June 18, 2007

Thoughts on "Legacy and Legend"

I saw this exhibit at the Huntington Library Sunday. It consisted mainly of drawings, paintings, and photographs by the artists who encountered Indians--e.g., White, de Bry, McKenney and Hall, Catlin, Bodmer, Curtis, Moon--and wanted to popularize and preserve their cultures.

There were some fascinating things on display. For instance, the first woodcut of Indians from Columbus's voyages in its original 1495 printing. Portraits and engravings so lifelike they looked photo-realistic. Photographs that belong in the Photograph Hall of Fame if they aren't there already.

Unfortunately, there were few depictions by those who hadn't met Indians and wanted only to exploit them--i.e., in posters, playbills, and dime-novel illustrations. And nothing from the 20th century except the Curtis and Moon photographs--no movie stills, product packaging, or sports memorabilia.

There could've been more effort to put the illustrations into context--to explain how the images changed over time, how Americans used them to further their own agenda. Curator Hight's statement tells you'd more than you'd probably learn from the exhibit itself.

Some additional thoughts:

  • The exhibit notes that Pocahontas means "playful, frolicsome child" in Algonquian. John Smith and other Jamestown residents called her this name in their writings and didn't refer to Matoaka, her real name. This raises the possibility the woman who married John Rolfe wasn't the same one who helped the settlers earlier--that Smith and the others may have encountered several frolicsome children.

  • It's surprising to learn how much the artists "cheated" reality. They copied figures from previous works or modeled them on figures in classical paintings. They imagined or reimagined their works in the studio after taking notes in the field. They added or changed elements to "improve" their works and make them more marketable.

  • This last point applies to the photographers too, of course. Curtis was notorious for his theme of the vanishing Indian: "chiefs in feathered headdresses, aging patriarchs, women struggling to manage, and the war parties of past eras." It wasn't until sometime in the 20th century that someone tried to capture Indians the way they were, without editing or "enhancing."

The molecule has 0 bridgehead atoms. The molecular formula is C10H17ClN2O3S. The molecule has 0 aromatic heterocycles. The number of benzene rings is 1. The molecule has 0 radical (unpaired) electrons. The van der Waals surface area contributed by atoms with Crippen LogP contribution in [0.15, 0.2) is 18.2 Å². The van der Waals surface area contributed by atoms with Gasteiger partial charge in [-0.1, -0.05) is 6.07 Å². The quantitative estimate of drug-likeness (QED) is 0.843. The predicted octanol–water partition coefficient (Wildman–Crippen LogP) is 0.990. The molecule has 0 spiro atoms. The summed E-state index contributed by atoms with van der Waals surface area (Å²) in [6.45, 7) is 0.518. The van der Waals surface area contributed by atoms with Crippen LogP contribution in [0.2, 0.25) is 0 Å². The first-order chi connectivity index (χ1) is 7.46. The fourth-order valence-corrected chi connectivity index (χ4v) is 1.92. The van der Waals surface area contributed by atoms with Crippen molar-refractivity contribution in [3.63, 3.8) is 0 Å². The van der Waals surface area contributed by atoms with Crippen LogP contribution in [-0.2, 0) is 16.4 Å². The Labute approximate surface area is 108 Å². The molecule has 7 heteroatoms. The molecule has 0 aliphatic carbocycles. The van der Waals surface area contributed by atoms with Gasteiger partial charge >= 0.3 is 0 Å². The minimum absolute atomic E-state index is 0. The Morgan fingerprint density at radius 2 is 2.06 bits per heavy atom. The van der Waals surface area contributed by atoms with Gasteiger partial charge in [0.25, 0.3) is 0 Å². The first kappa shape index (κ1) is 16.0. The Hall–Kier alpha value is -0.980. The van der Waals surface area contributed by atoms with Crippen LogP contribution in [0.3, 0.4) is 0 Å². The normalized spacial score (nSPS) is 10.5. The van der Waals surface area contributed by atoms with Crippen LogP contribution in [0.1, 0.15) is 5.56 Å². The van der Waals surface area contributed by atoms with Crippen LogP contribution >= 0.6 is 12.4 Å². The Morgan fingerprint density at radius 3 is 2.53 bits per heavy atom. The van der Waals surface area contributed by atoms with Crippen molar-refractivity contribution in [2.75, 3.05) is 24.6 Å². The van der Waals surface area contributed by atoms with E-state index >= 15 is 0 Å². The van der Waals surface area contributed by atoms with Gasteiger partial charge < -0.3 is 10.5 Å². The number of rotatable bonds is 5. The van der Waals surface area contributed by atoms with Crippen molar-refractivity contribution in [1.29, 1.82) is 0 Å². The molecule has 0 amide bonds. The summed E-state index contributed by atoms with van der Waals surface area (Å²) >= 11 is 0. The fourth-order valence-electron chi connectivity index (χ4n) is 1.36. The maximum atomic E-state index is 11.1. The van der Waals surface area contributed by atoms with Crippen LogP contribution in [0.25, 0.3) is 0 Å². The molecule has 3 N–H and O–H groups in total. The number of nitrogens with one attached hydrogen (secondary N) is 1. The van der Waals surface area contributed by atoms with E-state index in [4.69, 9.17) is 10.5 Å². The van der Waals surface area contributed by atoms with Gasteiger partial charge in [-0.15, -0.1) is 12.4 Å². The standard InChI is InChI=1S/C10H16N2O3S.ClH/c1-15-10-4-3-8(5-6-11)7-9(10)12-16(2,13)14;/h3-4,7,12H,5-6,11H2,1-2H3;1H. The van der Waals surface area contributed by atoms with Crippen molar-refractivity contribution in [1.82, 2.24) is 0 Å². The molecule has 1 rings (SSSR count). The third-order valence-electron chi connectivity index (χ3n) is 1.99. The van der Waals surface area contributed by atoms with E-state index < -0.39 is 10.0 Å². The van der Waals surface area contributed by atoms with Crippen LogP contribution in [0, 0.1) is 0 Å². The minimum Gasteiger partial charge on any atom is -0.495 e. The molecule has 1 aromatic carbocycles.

• The Plains Indian images (chiefs, warriors, tipis, etc.) didn't come to dominate American perceptions until after the Civil War. Before then, diverse depictions of Indians east of the Mississippi were the norm. These Indians wore turbans, jackets, sashes, and robes, not feathers and buckskins. McKenney and Hall's portrait of the Seneca orator Red Jacket (below) may have been the most well-known Indian picture at the time.

  • It's not clear from the exhibit how Plains Indian images came to dominate, but one can guess. As westward expansion became the driving force in American politics, the Indian had to go. It became expedient to portray Indians as backward, savage, primitive, out-of-date, ill-fated, doomed. Showing Indians living in peaceful homes and villages, wearing Western-style clothes, calm and thoughtful, didn't serve America's purpose. Showing them as half-naked barbarians, wild and untamed, hunting buffalo like wolves, did.

  • One exception to the exhibit's "authentic" art was an infamous painting of Custer's Last Stand. As one website notes, the "painting by Otto Becker and Cassilly Adams depicted the 7th Cavalry's last stand as a floridly romantic event. That became the image of the scene for a large segment of the nation, because the painting was distributed as a lithograph by Anheuser Busch to 150,000 barrooms."

  • The exhibit calls photographs the "bridge to motion pictures." So the line from the earliest engravings to shoot-'em-up Westerns and thence to mascots, cartoons, and other modern-day sources of stereotypes is pretty straight.

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